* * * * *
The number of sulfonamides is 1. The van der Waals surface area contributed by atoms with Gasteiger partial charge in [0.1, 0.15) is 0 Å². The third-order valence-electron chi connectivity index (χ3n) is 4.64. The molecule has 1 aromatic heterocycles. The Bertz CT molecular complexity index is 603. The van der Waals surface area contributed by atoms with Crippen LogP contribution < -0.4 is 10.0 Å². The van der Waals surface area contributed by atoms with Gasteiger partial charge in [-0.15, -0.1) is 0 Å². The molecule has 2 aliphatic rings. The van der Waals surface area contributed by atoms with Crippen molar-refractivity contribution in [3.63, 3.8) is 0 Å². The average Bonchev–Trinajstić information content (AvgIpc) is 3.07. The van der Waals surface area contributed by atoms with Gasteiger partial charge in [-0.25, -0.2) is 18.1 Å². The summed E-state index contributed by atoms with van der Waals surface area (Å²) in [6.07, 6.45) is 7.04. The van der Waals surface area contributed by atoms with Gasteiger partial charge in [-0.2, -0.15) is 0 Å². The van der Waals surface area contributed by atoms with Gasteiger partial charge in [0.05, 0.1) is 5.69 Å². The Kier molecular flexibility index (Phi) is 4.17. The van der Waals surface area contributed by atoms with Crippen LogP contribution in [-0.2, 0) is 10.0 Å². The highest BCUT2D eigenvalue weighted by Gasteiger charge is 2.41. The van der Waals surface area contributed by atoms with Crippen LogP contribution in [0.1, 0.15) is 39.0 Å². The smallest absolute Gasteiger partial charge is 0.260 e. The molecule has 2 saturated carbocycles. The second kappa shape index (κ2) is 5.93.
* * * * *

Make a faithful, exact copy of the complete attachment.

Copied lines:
The number of sulfonamides is 1. The van der Waals surface area contributed by atoms with Gasteiger partial charge in [0.1, 0.15) is 0 Å². The third-order valence-electron chi connectivity index (χ3n) is 4.64. The molecule has 1 aromatic heterocycles. The Bertz CT molecular complexity index is 603. The van der Waals surface area contributed by atoms with Crippen LogP contribution < -0.4 is 10.0 Å². The van der Waals surface area contributed by atoms with Gasteiger partial charge in [-0.15, -0.1) is 0 Å². The molecule has 2 aliphatic rings. The van der Waals surface area contributed by atoms with Crippen molar-refractivity contribution in [3.63, 3.8) is 0 Å². The average Bonchev–Trinajstić information content (AvgIpc) is 3.07. The van der Waals surface area contributed by atoms with Gasteiger partial charge in [-0.25, -0.2) is 18.1 Å². The summed E-state index contributed by atoms with van der Waals surface area (Å²) in [6.07, 6.45) is 7.04. The van der Waals surface area contributed by atoms with Gasteiger partial charge in [-0.2, -0.15) is 0 Å². The van der Waals surface area contributed by atoms with Gasteiger partial charge in [0.05, 0.1) is 5.69 Å². The Kier molecular flexibility index (Phi) is 4.17. The van der Waals surface area contributed by atoms with Crippen LogP contribution in [-0.2, 0) is 10.0 Å². The highest BCUT2D eigenvalue weighted by Gasteiger charge is 2.41. The van der Waals surface area contributed by atoms with Crippen LogP contribution in [0.1, 0.15) is 39.0 Å². The smallest absolute Gasteiger partial charge is 0.260 e. The molecule has 2 saturated carbocycles. The second kappa shape index (κ2) is 5.93.